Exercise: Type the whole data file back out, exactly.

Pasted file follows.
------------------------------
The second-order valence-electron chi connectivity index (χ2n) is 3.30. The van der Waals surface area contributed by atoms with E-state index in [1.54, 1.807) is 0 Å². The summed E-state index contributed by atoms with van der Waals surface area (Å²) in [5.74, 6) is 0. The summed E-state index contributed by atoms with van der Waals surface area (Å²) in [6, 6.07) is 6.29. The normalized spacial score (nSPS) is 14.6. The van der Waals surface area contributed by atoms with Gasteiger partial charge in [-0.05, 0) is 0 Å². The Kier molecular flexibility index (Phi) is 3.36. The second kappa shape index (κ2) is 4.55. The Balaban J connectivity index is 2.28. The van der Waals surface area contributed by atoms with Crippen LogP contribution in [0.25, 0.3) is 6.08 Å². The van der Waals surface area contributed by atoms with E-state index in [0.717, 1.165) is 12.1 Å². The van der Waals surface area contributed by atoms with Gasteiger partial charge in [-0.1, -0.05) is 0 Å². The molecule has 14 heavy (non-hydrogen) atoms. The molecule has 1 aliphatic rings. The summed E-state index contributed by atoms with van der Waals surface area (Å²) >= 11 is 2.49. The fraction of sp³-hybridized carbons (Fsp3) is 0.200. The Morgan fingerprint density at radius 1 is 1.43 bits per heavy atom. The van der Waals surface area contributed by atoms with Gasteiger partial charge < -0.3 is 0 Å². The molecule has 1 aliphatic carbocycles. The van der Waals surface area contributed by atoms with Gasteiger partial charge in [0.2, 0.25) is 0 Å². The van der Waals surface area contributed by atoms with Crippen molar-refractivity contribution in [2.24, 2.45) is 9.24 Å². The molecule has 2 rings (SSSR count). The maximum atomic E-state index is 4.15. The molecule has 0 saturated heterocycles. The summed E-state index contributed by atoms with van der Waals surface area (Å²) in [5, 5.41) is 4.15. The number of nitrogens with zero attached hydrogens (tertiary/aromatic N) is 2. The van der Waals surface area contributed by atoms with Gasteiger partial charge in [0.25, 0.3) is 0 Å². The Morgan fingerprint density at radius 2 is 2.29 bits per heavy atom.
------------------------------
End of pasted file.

The second-order valence-electron chi connectivity index (χ2n) is 3.30. The van der Waals surface area contributed by atoms with E-state index in [1.54, 1.807) is 0 Å². The summed E-state index contributed by atoms with van der Waals surface area (Å²) in [5.74, 6) is 0. The summed E-state index contributed by atoms with van der Waals surface area (Å²) in [6, 6.07) is 6.29. The normalized spacial score (nSPS) is 14.6. The van der Waals surface area contributed by atoms with Gasteiger partial charge in [-0.05, 0) is 0 Å². The Kier molecular flexibility index (Phi) is 3.36. The second kappa shape index (κ2) is 4.55. The Balaban J connectivity index is 2.28. The van der Waals surface area contributed by atoms with Crippen LogP contribution in [0.25, 0.3) is 6.08 Å². The van der Waals surface area contributed by atoms with E-state index in [0.717, 1.165) is 12.1 Å². The van der Waals surface area contributed by atoms with Gasteiger partial charge in [-0.1, -0.05) is 0 Å². The molecule has 14 heavy (non-hydrogen) atoms. The molecule has 1 aliphatic rings. The summed E-state index contributed by atoms with van der Waals surface area (Å²) >= 11 is 2.49. The fraction of sp³-hybridized carbons (Fsp3) is 0.200. The Morgan fingerprint density at radius 1 is 1.43 bits per heavy atom. The van der Waals surface area contributed by atoms with Gasteiger partial charge < -0.3 is 0 Å². The molecule has 1 aliphatic carbocycles. The van der Waals surface area contributed by atoms with Gasteiger partial charge in [0.2, 0.25) is 0 Å². The van der Waals surface area contributed by atoms with Crippen molar-refractivity contribution in [2.24, 2.45) is 9.24 Å². The molecule has 2 rings (SSSR count). The maximum atomic E-state index is 4.15. The molecule has 0 saturated heterocycles. The summed E-state index contributed by atoms with van der Waals surface area (Å²) in [5, 5.41) is 4.15. The number of nitrogens with zero attached hydrogens (tertiary/aromatic N) is 2. The van der Waals surface area contributed by atoms with Gasteiger partial charge in [0.25, 0.3) is 0 Å². The Morgan fingerprint density at radius 2 is 2.29 bits per heavy atom.